Amsterdam. June. He was lost and wasn’t the only one. When you’re stoned and its dark and you’ve come out of a coffee shop after way too many smokes and strawberry milkshakes all the canals and bridges look the same. He just started walking, figuring his natural sense of direction would lead him back to the hotel, then he realised he didn’t have one.

The Americans were in the same boat. Two guys, three girls. “Hey man, do you know where the Bevlana Hotel is?”

“Only if you know where the Hotel Belle Vue is,” he said. “Because I haven’t got a fucking clue.”

They liked his T-shirt. He always made friends with his T-shirt. It was given to him, home-made, by a grunge-punk boy-girl duo who called themselves ‘Anal Cunt’, although the moniker changed every few months. The white short-sleeved shirt featured a Warholesque punk-pop art fluorescent picture of Elvis on the front. Above it said: ‘The Only Good Redneck Is A…’ Below it said: ‘Dead Redneck’. A lot of people wanted their photo taken with the neon king, especially American turistas.

A picture was somehow taken, the group pointing at his T-shirt. He imagined the result being a mess of blur and dribble. If you could barely stand, holding a camera was shaky ground. The group decided on a new direction to head, one of the girls sure there was a lamppost she recognised.

“You wanna come back with us dude, too late to stop partying, too early to sleep…”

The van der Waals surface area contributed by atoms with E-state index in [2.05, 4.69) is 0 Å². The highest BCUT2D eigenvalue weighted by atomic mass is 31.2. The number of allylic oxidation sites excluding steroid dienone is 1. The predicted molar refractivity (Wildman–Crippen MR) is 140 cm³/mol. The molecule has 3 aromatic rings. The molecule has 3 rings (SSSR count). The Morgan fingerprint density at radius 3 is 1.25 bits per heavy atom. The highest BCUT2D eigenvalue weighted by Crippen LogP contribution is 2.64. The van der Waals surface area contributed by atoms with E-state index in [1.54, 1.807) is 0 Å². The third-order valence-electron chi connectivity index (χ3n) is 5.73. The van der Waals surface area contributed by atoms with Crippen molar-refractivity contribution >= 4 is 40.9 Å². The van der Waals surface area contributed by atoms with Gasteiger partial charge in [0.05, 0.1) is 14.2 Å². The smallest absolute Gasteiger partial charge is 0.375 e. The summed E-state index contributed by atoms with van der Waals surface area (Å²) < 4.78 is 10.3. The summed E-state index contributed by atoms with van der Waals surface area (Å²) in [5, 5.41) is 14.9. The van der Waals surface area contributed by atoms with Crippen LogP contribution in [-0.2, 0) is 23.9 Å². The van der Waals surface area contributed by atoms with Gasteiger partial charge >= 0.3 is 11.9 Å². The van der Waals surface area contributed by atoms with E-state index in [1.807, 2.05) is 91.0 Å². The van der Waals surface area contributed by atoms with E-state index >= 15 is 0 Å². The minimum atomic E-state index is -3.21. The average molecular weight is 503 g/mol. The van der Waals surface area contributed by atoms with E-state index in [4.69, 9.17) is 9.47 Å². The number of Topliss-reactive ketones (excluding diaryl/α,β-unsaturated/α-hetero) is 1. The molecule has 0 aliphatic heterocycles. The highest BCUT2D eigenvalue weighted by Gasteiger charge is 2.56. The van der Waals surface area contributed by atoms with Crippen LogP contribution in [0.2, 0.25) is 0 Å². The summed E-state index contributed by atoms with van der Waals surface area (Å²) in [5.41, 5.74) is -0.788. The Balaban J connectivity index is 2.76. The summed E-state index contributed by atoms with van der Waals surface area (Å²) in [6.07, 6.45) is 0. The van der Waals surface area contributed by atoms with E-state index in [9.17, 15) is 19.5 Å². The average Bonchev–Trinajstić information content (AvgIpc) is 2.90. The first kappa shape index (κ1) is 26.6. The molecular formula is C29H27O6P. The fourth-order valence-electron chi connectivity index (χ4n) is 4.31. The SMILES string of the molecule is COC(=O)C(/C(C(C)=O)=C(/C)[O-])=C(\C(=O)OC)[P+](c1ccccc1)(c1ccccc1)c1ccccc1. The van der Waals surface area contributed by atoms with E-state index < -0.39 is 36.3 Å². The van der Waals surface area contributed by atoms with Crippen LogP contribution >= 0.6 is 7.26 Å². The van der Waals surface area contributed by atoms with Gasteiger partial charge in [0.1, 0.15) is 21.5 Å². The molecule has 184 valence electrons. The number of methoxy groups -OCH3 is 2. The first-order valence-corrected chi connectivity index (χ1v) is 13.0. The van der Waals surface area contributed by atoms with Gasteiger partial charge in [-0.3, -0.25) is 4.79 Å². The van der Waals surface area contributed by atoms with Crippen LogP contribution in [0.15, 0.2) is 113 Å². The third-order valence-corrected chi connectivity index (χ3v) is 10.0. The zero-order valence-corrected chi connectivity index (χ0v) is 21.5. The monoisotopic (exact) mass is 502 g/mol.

He shook his head and shrugged, heavy-lidded. “I’m just… you guys have one on me…” They wandered off, laughter floating away with the canal stream.

“You should go with them.” He turned and saw an old man standing by the waterside. He didn’t know how long he’d been there.

“Ah, think I’m partied out for one night. Just trying to find me way home.” He paused, foggy brain struggling. “I don’t suppose you know where…”

The old man sniffed. “At your age. Pish. No time to sleep when there’s sights to smell. Ah well, I’ll help you lad. Belle Vue, you said, know just the place…”

WHEN IN ROME, AS THEY SAY

“Oh baby, you’re so beautiful.”

The hooker would have been pretty if she wore less makeup – attempts to mask deep lines of a hard life from a young age only aged her more.

“Is she talking to you or me?” said the old man. They had walked into the red light district, strolling down the canal past neon windows of glazed-eyed girls in their underwear, enticing or shaming with their wares. The coot told him he knew where he was going, this was a shortcut, but he didn’t believe him anymore.

“You need watering my lad,” the old man said. “Balls must be filled to the brim by now. You’re here, they’re there – when in Rome, as they say.”